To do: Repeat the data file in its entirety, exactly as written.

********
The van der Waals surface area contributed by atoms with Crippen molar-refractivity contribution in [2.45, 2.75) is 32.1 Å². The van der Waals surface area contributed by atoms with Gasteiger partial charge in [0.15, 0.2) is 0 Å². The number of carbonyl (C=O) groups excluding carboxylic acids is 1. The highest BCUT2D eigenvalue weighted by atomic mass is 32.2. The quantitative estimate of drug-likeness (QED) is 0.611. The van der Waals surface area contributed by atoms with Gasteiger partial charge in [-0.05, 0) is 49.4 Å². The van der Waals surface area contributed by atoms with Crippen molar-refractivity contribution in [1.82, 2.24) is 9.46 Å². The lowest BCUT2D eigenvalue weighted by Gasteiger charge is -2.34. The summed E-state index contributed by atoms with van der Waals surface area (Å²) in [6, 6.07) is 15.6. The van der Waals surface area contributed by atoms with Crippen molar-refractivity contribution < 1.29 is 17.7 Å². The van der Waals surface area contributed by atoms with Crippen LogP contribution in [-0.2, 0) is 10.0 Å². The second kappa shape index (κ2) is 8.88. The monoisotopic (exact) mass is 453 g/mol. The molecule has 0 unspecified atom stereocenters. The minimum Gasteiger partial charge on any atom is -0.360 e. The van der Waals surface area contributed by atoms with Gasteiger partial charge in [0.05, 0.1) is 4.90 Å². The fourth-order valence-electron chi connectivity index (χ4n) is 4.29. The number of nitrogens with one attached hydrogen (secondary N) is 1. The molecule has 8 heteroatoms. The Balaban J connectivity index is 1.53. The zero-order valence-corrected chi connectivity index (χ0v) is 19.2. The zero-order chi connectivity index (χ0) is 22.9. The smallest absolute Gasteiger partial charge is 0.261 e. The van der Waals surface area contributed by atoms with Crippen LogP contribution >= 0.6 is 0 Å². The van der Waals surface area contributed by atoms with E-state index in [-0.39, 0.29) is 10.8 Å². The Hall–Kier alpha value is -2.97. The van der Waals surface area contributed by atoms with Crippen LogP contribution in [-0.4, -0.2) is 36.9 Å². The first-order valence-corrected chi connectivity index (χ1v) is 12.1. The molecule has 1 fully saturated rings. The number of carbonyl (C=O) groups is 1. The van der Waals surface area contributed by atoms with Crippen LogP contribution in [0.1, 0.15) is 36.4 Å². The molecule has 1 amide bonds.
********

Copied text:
The van der Waals surface area contributed by atoms with Crippen molar-refractivity contribution in [2.45, 2.75) is 32.1 Å². The van der Waals surface area contributed by atoms with Gasteiger partial charge in [0.15, 0.2) is 0 Å². The number of carbonyl (C=O) groups excluding carboxylic acids is 1. The highest BCUT2D eigenvalue weighted by atomic mass is 32.2. The quantitative estimate of drug-likeness (QED) is 0.611. The van der Waals surface area contributed by atoms with Gasteiger partial charge in [-0.05, 0) is 49.4 Å². The van der Waals surface area contributed by atoms with Crippen molar-refractivity contribution in [1.82, 2.24) is 9.46 Å². The lowest BCUT2D eigenvalue weighted by Gasteiger charge is -2.34. The summed E-state index contributed by atoms with van der Waals surface area (Å²) in [6, 6.07) is 15.6. The van der Waals surface area contributed by atoms with Crippen molar-refractivity contribution < 1.29 is 17.7 Å². The van der Waals surface area contributed by atoms with Crippen LogP contribution in [-0.2, 0) is 10.0 Å². The second kappa shape index (κ2) is 8.88. The monoisotopic (exact) mass is 453 g/mol. The molecule has 0 unspecified atom stereocenters. The minimum Gasteiger partial charge on any atom is -0.360 e. The van der Waals surface area contributed by atoms with Gasteiger partial charge in [0.05, 0.1) is 4.90 Å². The fourth-order valence-electron chi connectivity index (χ4n) is 4.29. The number of nitrogens with one attached hydrogen (secondary N) is 1. The molecule has 8 heteroatoms. The Balaban J connectivity index is 1.53. The zero-order valence-corrected chi connectivity index (χ0v) is 19.2. The zero-order chi connectivity index (χ0) is 22.9. The smallest absolute Gasteiger partial charge is 0.261 e. The van der Waals surface area contributed by atoms with Crippen LogP contribution >= 0.6 is 0 Å². The van der Waals surface area contributed by atoms with E-state index in [-0.39, 0.29) is 10.8 Å². The Hall–Kier alpha value is -2.97. The van der Waals surface area contributed by atoms with Crippen LogP contribution in [-0.4, -0.2) is 36.9 Å². The first-order valence-corrected chi connectivity index (χ1v) is 12.1. The molecule has 1 fully saturated rings. The number of carbonyl (C=O) groups is 1. The van der Waals surface area contributed by atoms with Crippen LogP contribution in [0.1, 0.15) is 36.4 Å². The molecule has 1 amide bonds.